The plain truth is that noise regulations to protect the hearing of industrial workers are being ignored, despite the fact that 1.7 million people are exposed to noise levels that put them at risk of suffering permanent deafness. Why is it that only 0.5 per cent. of the notices served under health and safety at work regulations in 1988–89 concerned noise even though 1,515 sufferers won occupational disease awards because of deafness? The resources of the Health and Safety Executive are inadequate to deal with the problem. Does the Minister agree with the head of the noise at work unit at Sandy Brown Associates that the improved regulations which came into force in January have not had much effect? That was not the intention behind the European directive.

This is deaf awareness week, and, in this week of all weeks, does the Under-Secretary agree with trade unions, including the General Municipal, Boilermakers and Allied Trades Union and the Transport and General Workers Union, that there should be a requirement on employers to offer hearing tests to employees working in noisy surroundings? What advice is the Minister willing to give to ministerial colleagues on noise at source? Does he accept that there are no common procedures in the national health service for carrying out hearing tests? Has he any idea of the length of the waiting lists of those seeking treatment from an ear, nose and throat specialist?

The statistics show that, in 1975, there were 6,325 complaints about noise. In 1987, the figure had increased sharply to 59,132. No number of statistics can reveal the amount of suffering and irritation caused to those who must put up with unacceptable noise levels. The Government could have done far more to give wider powers and greater resources to enable local authorities and industry to reduce noise at source and to take enforcement action when needed. The Government should consider re-establishing the now disbanded Noise Advisory Council. In that context I pay tribute to the Batho working party for its report. That working party was set up in the wake of the Noise Advisory Council.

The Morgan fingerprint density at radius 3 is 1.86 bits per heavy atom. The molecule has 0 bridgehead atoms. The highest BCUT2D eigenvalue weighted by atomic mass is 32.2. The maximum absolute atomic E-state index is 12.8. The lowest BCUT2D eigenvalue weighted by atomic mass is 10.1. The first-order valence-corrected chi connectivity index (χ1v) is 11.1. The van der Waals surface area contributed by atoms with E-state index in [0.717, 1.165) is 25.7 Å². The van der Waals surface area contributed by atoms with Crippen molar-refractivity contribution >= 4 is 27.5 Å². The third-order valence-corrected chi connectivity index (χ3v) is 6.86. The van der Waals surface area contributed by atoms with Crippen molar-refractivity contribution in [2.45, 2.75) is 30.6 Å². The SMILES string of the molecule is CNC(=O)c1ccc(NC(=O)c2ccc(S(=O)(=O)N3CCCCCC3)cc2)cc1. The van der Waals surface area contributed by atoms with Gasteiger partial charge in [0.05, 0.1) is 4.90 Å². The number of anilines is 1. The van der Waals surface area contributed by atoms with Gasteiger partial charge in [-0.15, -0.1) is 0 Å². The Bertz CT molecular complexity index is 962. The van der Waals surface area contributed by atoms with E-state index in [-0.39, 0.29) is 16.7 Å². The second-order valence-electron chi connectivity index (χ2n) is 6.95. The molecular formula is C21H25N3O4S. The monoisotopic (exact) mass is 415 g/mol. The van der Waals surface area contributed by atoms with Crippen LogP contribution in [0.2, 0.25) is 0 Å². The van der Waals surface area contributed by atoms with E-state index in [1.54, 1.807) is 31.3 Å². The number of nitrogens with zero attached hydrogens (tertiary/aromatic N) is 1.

We need a national strategy capable of addressing all forms of noise, a strategy which will, by example, encourage people to be considerate about the noise they make.

We heard something earlier about barking dogs and I do not know whether the Government acknowledge that they still have a problem on their hands concerning dog registration—certainly some of us were expecting a vote about that tonight. The Government had better be warned because a survey conducted by the Building Research Establishment found that amplified music was the cause of 34 per cent. of complaints, but 33 per cent. of complaints related to dogs.

The Government should take note that we and the long-suffering public are every bit as determined to press for overdue action on noise abatement as we are to take necessary action against irresponsible dog owners.

6.45 pm
Sir John Stanley (Tonbridge and Malling)

I welcome the fact that the Government have allocated a full day to this debate. I agree with my hon. Friend the Member for Twickenham (Mr. Jessel) that the Government have taken far more care and have followed a far more coherent and effective policy on noise than any of their predecessors.

I want to discuss railway noise in the light of the fact that the opening of the channel tunnel is less than three years away. I am not seeking to be hostile about the channel tunnel project, and I recognise the imperitive need for sensible rail use of that important national infrastructure. I am concerned, however, because the present legislation on compensation for noise and on noise insulation will, without doubt, be glaringly anomalous and unfair from the moment that the channel tunnel opens in 1993.

I can best illustrate my argument by referring to how the present legislation affects my constituency. Two existing railway lines in my constituency and one other proposed line will serve the channel tunnel. The southernmost line, the Tonbridge and Paddock Wood line, is one of the two designated rail routes that will lead to the channel tunnel. Once the tunnel is open and until the new line is built, that line will carry the major proportion of through international passenger and freight traffic. Once the tunnel opens, the tranquillity enjoyed by those people who, unfortunately, live in close proximity to that track will be severely curtailed. Rail traffic noise will especially increase during sleeping hours.